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Memorable Results from Disparate Souls


Many churches recently had a Week of Prayer for Christian Unity, and the world is about to begin the 2014 Winter Olympics in Russia, so one once more longs to fulfill that lion-and-lamb image, that notion that the Gospel of John recounts Jesus as describing, “that all of them may be one,” or the simple idea that people can put aside their differences and work or play together.

The possibilities are inspiring.

The feeling can really resonate, whether in the tale of St. Francis of Assisi during the Fifth Crusades meeting with Islamic leader Al-Kamil, or the Righteous Brothers’ 1974 hit "Rock and Roll Heaven," singing about a celestial band of Jimi Hendrix, Janis Joplin, Otis Redding, Jim Morrison, Jim Croce and others.

Laugh, go ahead. But smile, too.

There’s something special about gatherings of disparate souls. Remember the 1968 album “Super Session,” with Al Kooper, Mike Bloomfield, Stephen Stills, Barry Goldberg and Harvey Brooks? How about more recent records with Willie Nelson partnering with Norah Jones or Tony Bennett and the late Amy Winehouse? (A personal favorite is “Fathers and Sons,” a two-LP set with blues legends Muddy Waters and Otis Spann on the one hand and next-generation musicians from the Paul Butterfield Blues Band and Donald “Duck” Dunn from Booker T & the MGs. Heavenly.)

OK, forget music. Consider the appeal of other pop-culture team-ups or “crossovers,” like the “Avengers” movies and the Justice League TV shows and comics showing heroes squabbling but joining forces – or that legendary 1976 joint venture by Marvel and DC: “Superman vs. The Amazing Spider-Man: The Battle of the Century.” Fun.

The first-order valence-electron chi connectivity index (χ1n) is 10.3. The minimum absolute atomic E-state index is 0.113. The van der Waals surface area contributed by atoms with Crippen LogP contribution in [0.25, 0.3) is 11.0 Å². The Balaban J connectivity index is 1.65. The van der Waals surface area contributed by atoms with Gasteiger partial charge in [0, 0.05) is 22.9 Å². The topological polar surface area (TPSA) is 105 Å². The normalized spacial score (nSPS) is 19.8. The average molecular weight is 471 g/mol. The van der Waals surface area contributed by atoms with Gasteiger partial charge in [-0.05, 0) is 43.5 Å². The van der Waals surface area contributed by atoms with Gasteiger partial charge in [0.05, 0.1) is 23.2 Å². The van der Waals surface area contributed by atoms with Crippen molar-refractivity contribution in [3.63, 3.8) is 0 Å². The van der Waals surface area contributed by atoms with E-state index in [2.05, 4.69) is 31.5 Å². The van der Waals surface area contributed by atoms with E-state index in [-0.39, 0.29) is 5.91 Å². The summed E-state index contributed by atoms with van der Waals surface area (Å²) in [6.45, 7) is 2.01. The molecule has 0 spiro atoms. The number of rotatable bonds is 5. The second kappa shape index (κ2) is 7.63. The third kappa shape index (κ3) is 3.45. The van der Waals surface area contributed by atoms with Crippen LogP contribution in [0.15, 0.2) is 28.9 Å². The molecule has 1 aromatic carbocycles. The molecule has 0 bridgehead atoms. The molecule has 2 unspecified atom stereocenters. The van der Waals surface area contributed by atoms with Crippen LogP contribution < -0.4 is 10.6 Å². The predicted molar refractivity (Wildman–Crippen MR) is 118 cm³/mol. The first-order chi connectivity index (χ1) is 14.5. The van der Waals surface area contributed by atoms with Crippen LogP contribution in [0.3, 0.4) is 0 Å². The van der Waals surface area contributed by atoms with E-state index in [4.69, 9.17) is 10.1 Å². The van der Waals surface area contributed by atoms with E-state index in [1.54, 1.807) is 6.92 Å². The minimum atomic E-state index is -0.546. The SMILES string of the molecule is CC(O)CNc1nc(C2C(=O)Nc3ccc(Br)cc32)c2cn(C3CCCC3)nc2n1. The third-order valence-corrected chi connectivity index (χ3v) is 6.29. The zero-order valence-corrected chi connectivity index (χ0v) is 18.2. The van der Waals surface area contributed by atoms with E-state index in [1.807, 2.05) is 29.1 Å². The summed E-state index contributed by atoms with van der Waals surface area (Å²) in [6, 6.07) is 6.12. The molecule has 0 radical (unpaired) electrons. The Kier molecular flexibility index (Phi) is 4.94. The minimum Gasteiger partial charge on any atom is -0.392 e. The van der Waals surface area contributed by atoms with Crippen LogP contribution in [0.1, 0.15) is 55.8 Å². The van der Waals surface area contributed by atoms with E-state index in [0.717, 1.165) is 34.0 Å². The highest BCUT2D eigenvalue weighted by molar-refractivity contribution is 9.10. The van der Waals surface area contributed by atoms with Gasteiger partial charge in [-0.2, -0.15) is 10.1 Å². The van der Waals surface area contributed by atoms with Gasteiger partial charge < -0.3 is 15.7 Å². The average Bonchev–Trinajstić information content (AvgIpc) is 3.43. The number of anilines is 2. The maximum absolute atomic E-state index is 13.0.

Or take westerns, a guilty pleasure. There was the 1991 mini-series “The Gambler Returns: The Luck of the Draw,” where Kenny Rogers reprised his role as Brady Hawkes, bolstered by a roster of TV-character cameos: Wyatt Earp and Bat Masterson, the Rifleman and his grown-up son, Cheyenne Bodie and Bart Maverick, even “Kung Fu’s” Caine, the Lone Ranger’s horse and Paladin’s poker room.

Another western “Super Session” was the 1979 TV special “When the West Was Fun,” featuring dozens of Hollywood cowboys including Glenn Ford, Clayton Moore, Ty Hardin, Guy Madison, Jock Mahoney, Milburn Stone and Ken Curtis from “Gunsmoke,” Henry Darrow, Will Hutchins, Michael Ansara, Slim Pickens, John Russell, Iron Eyes Cody and Rex Allen – plus Roy Rogers and Dale Evans!

Rex Allen also had a supporting role along with several peers in Rogers’ 1950 feature film “The Trail of Robin Hood,” in which retired western actor Jack Holt needs help not only from Roy, but Rocky Lane, Tom Tyler, Crash Corrigan, Monty Hale and other familiar faces riding in on horseback to rally.

Acts of momentary unity happen, like in sports, ranging from the NFL Pro Bowl and NBA All-Star Game to the best, Major League Baseball’s All-Star Game marking the summer season’s midway point.

Yes, it happens, like in politics, where fleeting ecumenism of a sort can endure. Conservative Barry Goldwater and liberal John F. Kennedy were friends, as were conservative writer William F. Buckley and liberal economist John Kenneth Galbraith; progressive George McGovern and conservative Bob Dole worked together on food-stamp and hunger issues; Presidents Ford and Carter became close, as did Presidents Clinton and Bush I. Even Nelson Mandela wrote fondly of dining with Afrikaner apartheid champion P.W. Botha.

We all have a few acquaintances, friends or family we disagree with, substantially, and love. Maybe someday we’ll reside on that common ground; perhaps after something like Purgatory (where, according to the late, great Illinois baseball patron Pete Vonachen, folks undergo an “attitude adjustment”). Or, as country singer and mystery novelist Kinky Friedman 20 years ago wrote, “They say when you die and go to heaven, all the dogs and cats you've ever had in your life come running to meet you.”

(And they get along with each other! I add.)

Infinite paradise would be anticipated more eagerly if we could realize more of the endless possibilities here on Earth.  

Contact Bill at; his twice-weekly columns are archived at

The opinions expressed in this commentary are not necessarily those of Tri States Public Radio or Western Illinois University.